Have you read—or even heard of—a novella called The Little Prince? No? Me neither. The Little Prince was first published in English and French in 1943. Remarkably it is one of the best selling and most translated books ever. In fact I knew nothing about it or its author (French impoverished aristocrat, pioneer aviator, and writer Antoine de Saint-Exupéry) until just the other day when I began a book, The Prince of the Skies, a historical novel by Spanish author Antonio Iturbe, and published in English earlier this year, in a translation by Melbourne-based Dr Lilit Žekulin Thwaites.
The Prince of the Skies first appeared in 2017 as A Cielo Abierto (not to be confused with the 2000 Spanish movie of that name), and tells the story of three French pioneer aviators from 1922 to their deaths in the 1930s and 1940s, but from the perspective of Saint-Exupéry.
The book opens in 1922 with Saint-Exupéry, a sublieutenant in the French air force, taking to the sky over Paris in primitive biplane. He dreamed of being as free as a bird, and indeed much of the book reflects the freedom that he and the other aviators felt once they were airborne.
All three took positions with a company that carried the mail between southern France and Spain, and on to North Africa, following the desert and coast south to Senegal. Flying was hazardous, particularly over the Pyrenees, arduous, and not without considerable danger. The death toll among pilots was not inconsiderable. The companies they worked for were the forerunners of Air France and Aerolineas Argentinas, among others.
But Saint-Exupéry, Mermoz, and Guillaumet led, for a while, charmed lives but not without aviation upsets.
All three were posted to Argentina to open up air mail routes between Brazil and Buenos Aires, and south through Patagonia. Saint-Exupéry was charged with opening a route between Buenos Aires and Santiago de Chile, flying high over the Andes at the limits of aviation in those early years. In 1930 Guillaumet crashed at over 3000 m on his 92nd flight on this route, and extraordinarily took a week to climb and walk out of the mountains.
Mermoz set about establishing a non-stop service between Dakar in Senegal and Natal in northeast Brazil, the shortest crossing of the South Atlantic, but not without its challenges as the route crosses the Intertropical Convergence Zone, well known (and respected) for its turbulent weather. The crossing from Dakar would take 15 hours or more, with just one pilot. Initially flown by seaplanes, aviation technology soon developed to permit land-based aircraft to make the trip. But it was on what would be his last flight in December 1936 that Mermoz’s plane disappeared fours hours after departing from Dakar. He and his mechanic were never found.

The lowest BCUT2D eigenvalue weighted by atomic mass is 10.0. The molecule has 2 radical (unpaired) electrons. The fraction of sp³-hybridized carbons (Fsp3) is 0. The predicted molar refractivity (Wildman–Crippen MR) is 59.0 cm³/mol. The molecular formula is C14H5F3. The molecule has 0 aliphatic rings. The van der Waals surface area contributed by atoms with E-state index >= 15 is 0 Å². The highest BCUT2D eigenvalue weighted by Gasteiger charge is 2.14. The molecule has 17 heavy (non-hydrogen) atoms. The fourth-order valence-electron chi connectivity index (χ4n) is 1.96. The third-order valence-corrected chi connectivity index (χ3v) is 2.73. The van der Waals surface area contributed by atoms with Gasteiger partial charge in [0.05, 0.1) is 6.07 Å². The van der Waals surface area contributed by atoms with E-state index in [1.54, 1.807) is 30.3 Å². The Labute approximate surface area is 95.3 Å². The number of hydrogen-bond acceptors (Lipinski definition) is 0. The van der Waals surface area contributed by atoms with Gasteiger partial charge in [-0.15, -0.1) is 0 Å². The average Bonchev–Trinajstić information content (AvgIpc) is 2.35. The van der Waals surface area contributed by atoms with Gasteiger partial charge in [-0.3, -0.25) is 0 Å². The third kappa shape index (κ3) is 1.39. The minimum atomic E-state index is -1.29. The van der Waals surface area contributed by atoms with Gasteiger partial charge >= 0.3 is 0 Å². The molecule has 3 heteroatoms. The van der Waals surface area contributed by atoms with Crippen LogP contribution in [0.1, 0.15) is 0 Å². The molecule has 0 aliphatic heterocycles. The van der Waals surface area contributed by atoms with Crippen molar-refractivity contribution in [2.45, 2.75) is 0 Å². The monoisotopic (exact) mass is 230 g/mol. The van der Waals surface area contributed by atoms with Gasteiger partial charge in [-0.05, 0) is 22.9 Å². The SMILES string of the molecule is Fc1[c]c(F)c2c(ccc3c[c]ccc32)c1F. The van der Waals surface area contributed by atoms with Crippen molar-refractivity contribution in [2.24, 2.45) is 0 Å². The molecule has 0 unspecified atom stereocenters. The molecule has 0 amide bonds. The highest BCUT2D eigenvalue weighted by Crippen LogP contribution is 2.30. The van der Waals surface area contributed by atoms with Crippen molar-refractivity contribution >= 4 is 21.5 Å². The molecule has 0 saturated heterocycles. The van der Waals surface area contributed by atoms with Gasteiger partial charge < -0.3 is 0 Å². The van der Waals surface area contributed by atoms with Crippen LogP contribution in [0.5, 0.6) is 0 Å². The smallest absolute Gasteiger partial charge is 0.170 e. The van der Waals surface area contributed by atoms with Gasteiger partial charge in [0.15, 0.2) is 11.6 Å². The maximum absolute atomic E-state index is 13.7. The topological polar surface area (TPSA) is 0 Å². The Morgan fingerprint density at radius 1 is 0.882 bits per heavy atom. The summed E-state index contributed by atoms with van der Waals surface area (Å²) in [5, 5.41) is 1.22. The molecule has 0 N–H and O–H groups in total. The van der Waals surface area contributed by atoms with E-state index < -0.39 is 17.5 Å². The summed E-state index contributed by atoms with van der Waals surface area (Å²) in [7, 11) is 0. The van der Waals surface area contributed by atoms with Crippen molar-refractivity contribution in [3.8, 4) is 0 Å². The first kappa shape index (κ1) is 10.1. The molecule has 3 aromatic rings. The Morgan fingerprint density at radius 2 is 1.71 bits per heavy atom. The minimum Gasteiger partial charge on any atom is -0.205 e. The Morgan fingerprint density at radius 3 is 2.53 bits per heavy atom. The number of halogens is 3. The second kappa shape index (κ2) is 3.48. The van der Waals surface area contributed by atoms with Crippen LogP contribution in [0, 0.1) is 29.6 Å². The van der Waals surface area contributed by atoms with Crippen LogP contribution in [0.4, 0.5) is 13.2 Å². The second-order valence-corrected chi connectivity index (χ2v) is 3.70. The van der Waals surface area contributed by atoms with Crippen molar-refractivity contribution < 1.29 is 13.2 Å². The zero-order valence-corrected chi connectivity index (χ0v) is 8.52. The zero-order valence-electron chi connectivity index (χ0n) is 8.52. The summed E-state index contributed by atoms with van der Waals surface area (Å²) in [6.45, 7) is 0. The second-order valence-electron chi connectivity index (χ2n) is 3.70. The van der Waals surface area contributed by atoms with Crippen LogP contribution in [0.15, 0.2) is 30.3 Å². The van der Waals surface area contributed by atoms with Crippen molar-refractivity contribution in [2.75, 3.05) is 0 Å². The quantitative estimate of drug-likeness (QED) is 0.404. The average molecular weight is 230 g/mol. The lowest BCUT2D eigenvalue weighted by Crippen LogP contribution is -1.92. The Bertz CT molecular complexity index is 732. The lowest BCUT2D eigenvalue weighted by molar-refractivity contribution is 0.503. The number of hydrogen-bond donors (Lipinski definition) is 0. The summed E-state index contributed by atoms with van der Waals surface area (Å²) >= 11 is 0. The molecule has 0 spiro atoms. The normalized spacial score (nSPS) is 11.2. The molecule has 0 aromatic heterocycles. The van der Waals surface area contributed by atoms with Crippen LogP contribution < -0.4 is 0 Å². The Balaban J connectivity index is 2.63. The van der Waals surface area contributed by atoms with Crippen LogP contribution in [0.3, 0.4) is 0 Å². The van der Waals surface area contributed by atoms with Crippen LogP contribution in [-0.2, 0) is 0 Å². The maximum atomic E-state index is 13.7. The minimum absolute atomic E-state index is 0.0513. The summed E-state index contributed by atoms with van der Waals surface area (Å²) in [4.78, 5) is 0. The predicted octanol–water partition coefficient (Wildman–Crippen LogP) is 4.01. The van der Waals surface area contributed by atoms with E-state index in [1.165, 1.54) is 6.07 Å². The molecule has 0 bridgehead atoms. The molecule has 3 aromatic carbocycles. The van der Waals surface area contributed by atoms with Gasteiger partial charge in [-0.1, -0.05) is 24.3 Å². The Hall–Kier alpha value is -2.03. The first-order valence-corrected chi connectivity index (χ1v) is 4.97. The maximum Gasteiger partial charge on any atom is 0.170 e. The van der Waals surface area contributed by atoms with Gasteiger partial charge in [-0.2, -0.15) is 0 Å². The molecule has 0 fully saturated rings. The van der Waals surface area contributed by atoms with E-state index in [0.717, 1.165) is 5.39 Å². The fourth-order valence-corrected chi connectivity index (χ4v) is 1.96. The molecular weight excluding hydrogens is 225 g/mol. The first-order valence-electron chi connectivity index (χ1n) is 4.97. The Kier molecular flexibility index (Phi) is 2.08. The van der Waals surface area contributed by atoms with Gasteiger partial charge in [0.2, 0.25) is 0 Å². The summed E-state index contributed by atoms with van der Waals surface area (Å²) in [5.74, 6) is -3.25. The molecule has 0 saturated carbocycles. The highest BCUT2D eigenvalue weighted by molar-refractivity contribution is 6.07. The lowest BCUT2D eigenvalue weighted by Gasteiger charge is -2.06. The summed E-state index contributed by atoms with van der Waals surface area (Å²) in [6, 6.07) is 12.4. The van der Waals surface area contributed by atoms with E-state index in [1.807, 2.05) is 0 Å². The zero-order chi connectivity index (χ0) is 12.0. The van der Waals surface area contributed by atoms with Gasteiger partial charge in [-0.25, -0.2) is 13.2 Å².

Henri Guillaumet joined the Free French Air Force at the outbreak of war in 1939, and was shot down and killed over the eastern Mediterranean in 1940.
Saint-Exupéry was a dreamer and a reluctant writer who agonized, it seems, over every word and paragraph. Nevertheless his work was spotted by influential writers and publishers, and his books won prestigious prizes.
His personal life was complicated. Originally engaged to society beauty and writer Louise Lévêque de Vilmorin, he never got over the breakdown in their relationship having been cast aside, not deemed worthy enough by her family. He married Salvadoran writer and artist Consuelo Suncín de Sandoval in Buenos Aires in 1930 and their somewhat turbulent marriage did survive until his death.
After spending a couple of years in the USA from 1940, Saint-Exupéry joined the Free French Air Force in North Africa. He crashed in mysterious circumstances off the coast of the South of France in 1944. His body was never recovered.
The Little Prince was eventually published posthumously in France after the liberation in August 1944. Saint-Exupéry’s books had been banned in Vichy France.
I enjoyed this book, which I selected on spec from our local public library. Iturbe has really brought the chief protagonists to life, and has certainly shown how much we—who take aviation for granted as we criss-cross the globe (pandemic permitting nowadays)—owe to the early aviators who trail-blazed air routes across the continents in the flimsiest and often unreliable (as well as uncomfortable) aircraft. All three aviators are celebrated today in various memorials in France, in literature, and cinema.
Obviously I haven’t read the book in its original Spanish, but translator Žekulin Thwaites has a neat turn of phrase throughout which makes for an easy and enjoyable read.
The Prince of the Skies is published by Macmillan (ISBN 978-1-5290-6333-2).